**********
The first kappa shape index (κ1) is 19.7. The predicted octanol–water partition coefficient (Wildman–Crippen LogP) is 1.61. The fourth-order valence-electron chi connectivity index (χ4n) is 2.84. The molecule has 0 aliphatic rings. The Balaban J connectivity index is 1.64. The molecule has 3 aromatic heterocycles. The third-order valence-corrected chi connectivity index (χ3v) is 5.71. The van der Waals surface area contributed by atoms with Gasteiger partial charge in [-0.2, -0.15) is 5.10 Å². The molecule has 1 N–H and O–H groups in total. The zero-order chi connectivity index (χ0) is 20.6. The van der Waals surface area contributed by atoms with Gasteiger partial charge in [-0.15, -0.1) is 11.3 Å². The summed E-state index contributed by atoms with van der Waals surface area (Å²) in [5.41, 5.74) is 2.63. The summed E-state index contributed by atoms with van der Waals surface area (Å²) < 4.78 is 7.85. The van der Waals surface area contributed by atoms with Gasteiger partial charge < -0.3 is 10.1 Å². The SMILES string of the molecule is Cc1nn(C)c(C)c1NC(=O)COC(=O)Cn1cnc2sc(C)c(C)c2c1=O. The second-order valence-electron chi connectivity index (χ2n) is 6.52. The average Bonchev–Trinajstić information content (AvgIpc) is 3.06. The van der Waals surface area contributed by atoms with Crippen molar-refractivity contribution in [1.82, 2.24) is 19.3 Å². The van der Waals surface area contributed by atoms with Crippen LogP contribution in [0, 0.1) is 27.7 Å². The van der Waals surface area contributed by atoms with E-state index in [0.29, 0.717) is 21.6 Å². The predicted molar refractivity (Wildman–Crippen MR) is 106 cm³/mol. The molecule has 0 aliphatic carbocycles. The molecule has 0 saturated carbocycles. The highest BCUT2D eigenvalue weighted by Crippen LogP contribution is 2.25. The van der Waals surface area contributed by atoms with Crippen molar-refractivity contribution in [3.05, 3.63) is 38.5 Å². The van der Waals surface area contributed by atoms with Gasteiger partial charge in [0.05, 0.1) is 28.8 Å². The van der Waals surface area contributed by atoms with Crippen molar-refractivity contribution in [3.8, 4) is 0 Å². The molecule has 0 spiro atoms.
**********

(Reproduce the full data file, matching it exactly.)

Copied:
The first kappa shape index (κ1) is 19.7. The predicted octanol–water partition coefficient (Wildman–Crippen LogP) is 1.61. The fourth-order valence-electron chi connectivity index (χ4n) is 2.84. The molecule has 0 aliphatic rings. The Balaban J connectivity index is 1.64. The molecule has 3 aromatic heterocycles. The third-order valence-corrected chi connectivity index (χ3v) is 5.71. The van der Waals surface area contributed by atoms with Gasteiger partial charge in [-0.2, -0.15) is 5.10 Å². The molecule has 1 N–H and O–H groups in total. The zero-order chi connectivity index (χ0) is 20.6. The van der Waals surface area contributed by atoms with Gasteiger partial charge in [-0.15, -0.1) is 11.3 Å². The summed E-state index contributed by atoms with van der Waals surface area (Å²) in [5.41, 5.74) is 2.63. The summed E-state index contributed by atoms with van der Waals surface area (Å²) < 4.78 is 7.85. The van der Waals surface area contributed by atoms with Gasteiger partial charge < -0.3 is 10.1 Å². The SMILES string of the molecule is Cc1nn(C)c(C)c1NC(=O)COC(=O)Cn1cnc2sc(C)c(C)c2c1=O. The second-order valence-electron chi connectivity index (χ2n) is 6.52. The average Bonchev–Trinajstić information content (AvgIpc) is 3.06. The van der Waals surface area contributed by atoms with Crippen molar-refractivity contribution in [1.82, 2.24) is 19.3 Å². The van der Waals surface area contributed by atoms with Crippen LogP contribution in [0, 0.1) is 27.7 Å². The van der Waals surface area contributed by atoms with E-state index in [0.29, 0.717) is 21.6 Å². The predicted molar refractivity (Wildman–Crippen MR) is 106 cm³/mol. The molecule has 0 aliphatic carbocycles. The molecule has 0 saturated carbocycles. The highest BCUT2D eigenvalue weighted by Crippen LogP contribution is 2.25. The van der Waals surface area contributed by atoms with Crippen molar-refractivity contribution in [3.05, 3.63) is 38.5 Å². The van der Waals surface area contributed by atoms with Gasteiger partial charge in [0.05, 0.1) is 28.8 Å². The van der Waals surface area contributed by atoms with Crippen molar-refractivity contribution in [3.8, 4) is 0 Å². The molecule has 0 spiro atoms.